PARENTING & TIME-SHARING §61.13(3) Part 2 of 9 | Divorce Attorney Fort Myers/Naples

Factors Florida Courts Consider when Awarding Time-Sharing/Custody

(A) The demonstrated capacity and disposition of each parent to facilitate and encourage a close and continuing parent-child relationship, to honor the time-sharing schedule, and to be reasonable when changes are required.

  • The parent who is more likely to allow the child frequent and continuing contact with the nonresidential parent.” (public policy of Florida)
  • 61.13(2)(c)2: It is the public policy of this state that each minor child has frequent and continuing contact with both parents after the parents separate or the marriage of the parties is dissolved and to encourage parents to share the rights and responsibilities, and joys, of childrearing. There is no presumption for or against the father or mother of the child or for or against any specific time-sharing schedule when creating or modifying the parenting plan of the child.
    1. The better parent is the parent who sacrifices himself or herself for the children, even to the point of promoting the children to the one person he or she may dislike the most, the other parent. The primary residential parent has no rights, only the obligation to act in the best interests of the children.
    2. Has the parent promptly provided his or her address and telephone number to the other parent? If not, why not? Is the other parent angry and hostile? Are they both angry and hostile to each other? If so, they need counseling.
    3. Has the parent encouraged and welcomed the other parent’s efforts to discuss parenting issues? How?
    4. How far apart do the parents live? Has one parent intentionally moved far from the other parent, without considering how this will affect contact between the children and the other parent? Why did one parent move far away from the other parent after separation, if they live some distance from each other? Out of a desire to interfere with contact between the children and the other parent or without considering the impact on the children?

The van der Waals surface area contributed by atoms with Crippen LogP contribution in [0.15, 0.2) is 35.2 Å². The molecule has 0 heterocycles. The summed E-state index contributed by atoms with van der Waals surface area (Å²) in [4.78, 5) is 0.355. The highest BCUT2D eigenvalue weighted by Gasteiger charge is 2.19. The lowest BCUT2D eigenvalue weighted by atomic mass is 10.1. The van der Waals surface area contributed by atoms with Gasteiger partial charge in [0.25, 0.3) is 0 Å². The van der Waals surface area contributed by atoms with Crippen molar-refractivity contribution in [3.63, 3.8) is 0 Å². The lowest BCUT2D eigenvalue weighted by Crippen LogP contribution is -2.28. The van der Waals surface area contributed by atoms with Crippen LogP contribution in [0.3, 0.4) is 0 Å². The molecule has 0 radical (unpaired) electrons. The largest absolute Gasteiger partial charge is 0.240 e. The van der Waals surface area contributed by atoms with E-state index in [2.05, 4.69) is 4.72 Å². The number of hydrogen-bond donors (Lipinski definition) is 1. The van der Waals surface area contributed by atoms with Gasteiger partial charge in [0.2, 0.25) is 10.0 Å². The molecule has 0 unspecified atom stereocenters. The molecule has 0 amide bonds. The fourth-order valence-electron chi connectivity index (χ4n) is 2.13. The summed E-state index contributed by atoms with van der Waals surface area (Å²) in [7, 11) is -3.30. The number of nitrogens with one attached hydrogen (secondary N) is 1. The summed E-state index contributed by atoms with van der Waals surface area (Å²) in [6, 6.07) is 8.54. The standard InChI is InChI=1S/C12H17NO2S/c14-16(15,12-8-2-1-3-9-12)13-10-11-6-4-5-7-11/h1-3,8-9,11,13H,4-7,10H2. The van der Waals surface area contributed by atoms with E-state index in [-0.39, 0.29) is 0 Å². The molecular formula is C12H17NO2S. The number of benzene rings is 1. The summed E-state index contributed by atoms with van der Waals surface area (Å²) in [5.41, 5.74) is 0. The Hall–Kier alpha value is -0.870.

5. Has the parent contacted the other parent’s mother and father to arrange grandparent visitation? The children have two families, not one.
    6. Has the parent completed the required parenting course? Did that parent learn anything? What? Tell the judge what he or she learned in the course. Can the parent write a short essay on “How to carry out the duties of a primary residential parent?”

Has the parent allowed and encouraged the children to speak openly in his or her presence about the other parent, without comment, condemnation or characterization and to share whatever the child wants to share concerning the other parent, good, bad or indifferent?

  • The willingness and ability of each parent to facilitate and encourage a close and

continuing parent-child relationship between the child and the other parent.

  1. Does the parent keep a framed photo of the other parent prominently displayed in the house or at least in the children’s rooms?
  2. Does the parent drive the children to and from the other parent’s house or at least meet the other parent halfway?
  3. Does the parent encourage the children to call the other parent on the phone frequently?
  4. If the hostility of the other parent is great, do the parent communicate via text or email?
  5. Is the parent willing to attend counseling with the other parent from time to time until the children are grown to work out any parenting problems that may arise? g. My job requires me to move to Tampa, what can we work out to be sure the children spend time with both parents? When should we let the child date? When should we let the child drive a car? Should the child have a car? What should we do to help the child’s grades improve? etc.
  6. Does the parent encourage the children, and provide them with the means, to send letters, birthday cards, and Mother’s Day or Father’s Day cards to the other parent?
  7. Has the parent sent the children’s school work, copies of report cards, letters, etc., to the other parent? Note: if a parent expects the children to do this the parent is using the children as a conduit for information. This is the parent’s responsibility not the children’s. Also, if a parent testifies that “He or she can get it from the school,” this is a clear indication that parent cannot promote the other parent to the children and cannot help the children develop their relationship with the other parent.
  8. Does the parent keep the school, church, or synagogue informed of the other parent’s name, address, and phone number?

To see the remaining factors on Time-Sharing/Custody be sure to follow along on our blog posts!

For more information please contact us to schedule your consultation.

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